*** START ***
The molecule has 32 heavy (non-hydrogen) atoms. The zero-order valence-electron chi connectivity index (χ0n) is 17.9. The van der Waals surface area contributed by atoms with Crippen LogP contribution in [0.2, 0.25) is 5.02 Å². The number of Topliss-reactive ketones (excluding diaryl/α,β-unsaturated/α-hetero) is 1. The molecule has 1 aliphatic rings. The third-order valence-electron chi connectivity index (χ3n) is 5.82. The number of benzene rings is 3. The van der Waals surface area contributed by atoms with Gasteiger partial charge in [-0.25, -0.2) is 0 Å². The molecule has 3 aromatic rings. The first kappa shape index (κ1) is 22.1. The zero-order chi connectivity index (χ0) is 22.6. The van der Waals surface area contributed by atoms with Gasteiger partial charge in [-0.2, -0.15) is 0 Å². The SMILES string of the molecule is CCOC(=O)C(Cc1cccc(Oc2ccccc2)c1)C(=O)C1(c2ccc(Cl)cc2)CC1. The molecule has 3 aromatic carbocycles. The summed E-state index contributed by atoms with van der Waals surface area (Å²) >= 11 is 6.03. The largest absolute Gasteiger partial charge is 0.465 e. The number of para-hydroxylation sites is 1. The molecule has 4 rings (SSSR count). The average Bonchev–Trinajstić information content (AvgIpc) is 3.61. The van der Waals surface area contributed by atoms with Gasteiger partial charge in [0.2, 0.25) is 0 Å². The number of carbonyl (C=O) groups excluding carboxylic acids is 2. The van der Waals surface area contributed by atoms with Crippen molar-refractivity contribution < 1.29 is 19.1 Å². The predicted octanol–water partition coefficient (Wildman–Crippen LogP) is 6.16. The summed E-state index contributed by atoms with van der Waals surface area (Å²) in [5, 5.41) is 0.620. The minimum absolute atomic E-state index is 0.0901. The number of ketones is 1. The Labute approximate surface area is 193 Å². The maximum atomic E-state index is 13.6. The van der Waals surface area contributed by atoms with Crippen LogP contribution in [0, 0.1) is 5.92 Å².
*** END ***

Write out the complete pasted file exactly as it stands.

The molecule has 32 heavy (non-hydrogen) atoms. The zero-order valence-electron chi connectivity index (χ0n) is 17.9. The van der Waals surface area contributed by atoms with Crippen LogP contribution in [0.2, 0.25) is 5.02 Å². The number of Topliss-reactive ketones (excluding diaryl/α,β-unsaturated/α-hetero) is 1. The molecule has 1 aliphatic rings. The third-order valence-electron chi connectivity index (χ3n) is 5.82. The number of benzene rings is 3. The van der Waals surface area contributed by atoms with Gasteiger partial charge in [-0.25, -0.2) is 0 Å². The molecule has 3 aromatic rings. The first kappa shape index (κ1) is 22.1. The zero-order chi connectivity index (χ0) is 22.6. The van der Waals surface area contributed by atoms with Gasteiger partial charge in [-0.2, -0.15) is 0 Å². The SMILES string of the molecule is CCOC(=O)C(Cc1cccc(Oc2ccccc2)c1)C(=O)C1(c2ccc(Cl)cc2)CC1. The molecule has 3 aromatic carbocycles. The summed E-state index contributed by atoms with van der Waals surface area (Å²) >= 11 is 6.03. The largest absolute Gasteiger partial charge is 0.465 e. The number of para-hydroxylation sites is 1. The molecule has 4 rings (SSSR count). The average Bonchev–Trinajstić information content (AvgIpc) is 3.61. The van der Waals surface area contributed by atoms with Gasteiger partial charge in [0.2, 0.25) is 0 Å². The number of carbonyl (C=O) groups excluding carboxylic acids is 2. The van der Waals surface area contributed by atoms with Crippen molar-refractivity contribution < 1.29 is 19.1 Å². The predicted octanol–water partition coefficient (Wildman–Crippen LogP) is 6.16. The summed E-state index contributed by atoms with van der Waals surface area (Å²) in [5, 5.41) is 0.620. The minimum absolute atomic E-state index is 0.0901. The number of ketones is 1. The Labute approximate surface area is 193 Å². The maximum atomic E-state index is 13.6. The van der Waals surface area contributed by atoms with Crippen LogP contribution in [0, 0.1) is 5.92 Å².